“Little Flower” is the name of a sperm whale who loves interacting with whale watching boats; his appearance gets crowds of whale watchers waving and cheering. Unfortunately, news of Little Flower’s friendly behavior set off a fiery debate over marine conservation and education.
Whales have long occupied a special place in the public eye. Awe-inspiring in their grace and massive size, these incredible mammals serve as unwitting mascots of marine ecosystems. When we see pictures of starved whales lying on beaches, their bellies full of plastic waste, it touches us in ways that images of dead fish would not.
Yet, many argue, the best way to inspire an ecological conscience in a society is to bring people into direct contact with the animals that need protection. Taiwan maritime author Liao Hung-Chi, who is an avid whale watcher, believes that first-hand education is the only way to invest the citizens of his island nation in the health of the ocean that surrounds them. Thus, when he first came into contact with Little Flower, he felt like he’d been given a gift.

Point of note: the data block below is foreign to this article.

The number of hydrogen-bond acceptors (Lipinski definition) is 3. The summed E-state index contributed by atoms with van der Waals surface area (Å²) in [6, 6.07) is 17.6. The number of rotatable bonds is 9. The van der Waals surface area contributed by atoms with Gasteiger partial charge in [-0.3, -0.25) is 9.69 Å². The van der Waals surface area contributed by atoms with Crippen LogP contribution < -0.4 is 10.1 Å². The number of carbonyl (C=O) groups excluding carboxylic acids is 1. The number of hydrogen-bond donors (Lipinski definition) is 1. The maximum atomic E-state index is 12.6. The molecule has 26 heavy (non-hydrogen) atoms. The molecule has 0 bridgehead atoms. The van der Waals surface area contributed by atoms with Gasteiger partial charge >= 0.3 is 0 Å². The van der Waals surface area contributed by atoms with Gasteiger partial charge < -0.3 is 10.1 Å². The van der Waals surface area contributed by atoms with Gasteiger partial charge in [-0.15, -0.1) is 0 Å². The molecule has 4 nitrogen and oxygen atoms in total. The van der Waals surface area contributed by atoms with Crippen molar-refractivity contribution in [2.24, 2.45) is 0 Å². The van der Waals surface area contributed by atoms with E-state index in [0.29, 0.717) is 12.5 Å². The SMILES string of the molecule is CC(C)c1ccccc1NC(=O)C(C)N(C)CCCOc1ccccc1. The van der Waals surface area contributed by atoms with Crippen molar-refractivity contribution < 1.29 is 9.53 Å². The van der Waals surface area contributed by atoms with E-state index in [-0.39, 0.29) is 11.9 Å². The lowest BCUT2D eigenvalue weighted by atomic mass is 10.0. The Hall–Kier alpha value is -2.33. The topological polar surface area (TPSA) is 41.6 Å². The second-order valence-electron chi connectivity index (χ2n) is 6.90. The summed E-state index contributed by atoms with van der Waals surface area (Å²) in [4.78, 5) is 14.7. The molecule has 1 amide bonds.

Little Flower is a sperm whale who, unlike others of her species, loves to interact with whale watching boats. When other sperm whales would swim off or dive deep at the first sight of a boat, Little Flower will come in close, then swim alongside or underneath the boat as if he enjoyed the company. His appearance inspires excitement and adoration from whale watchers. Yet when Liao Hung-Chi and others first wrote about his extraordinary behavior, they set off a firestorm of dispute in the local media over whether or not the humans’ exposure to the whale had gone too far for both parties. Liao’s book takes us through the storm of opinions, policies, and debates into the clear waters of first-hand experience with the marine world.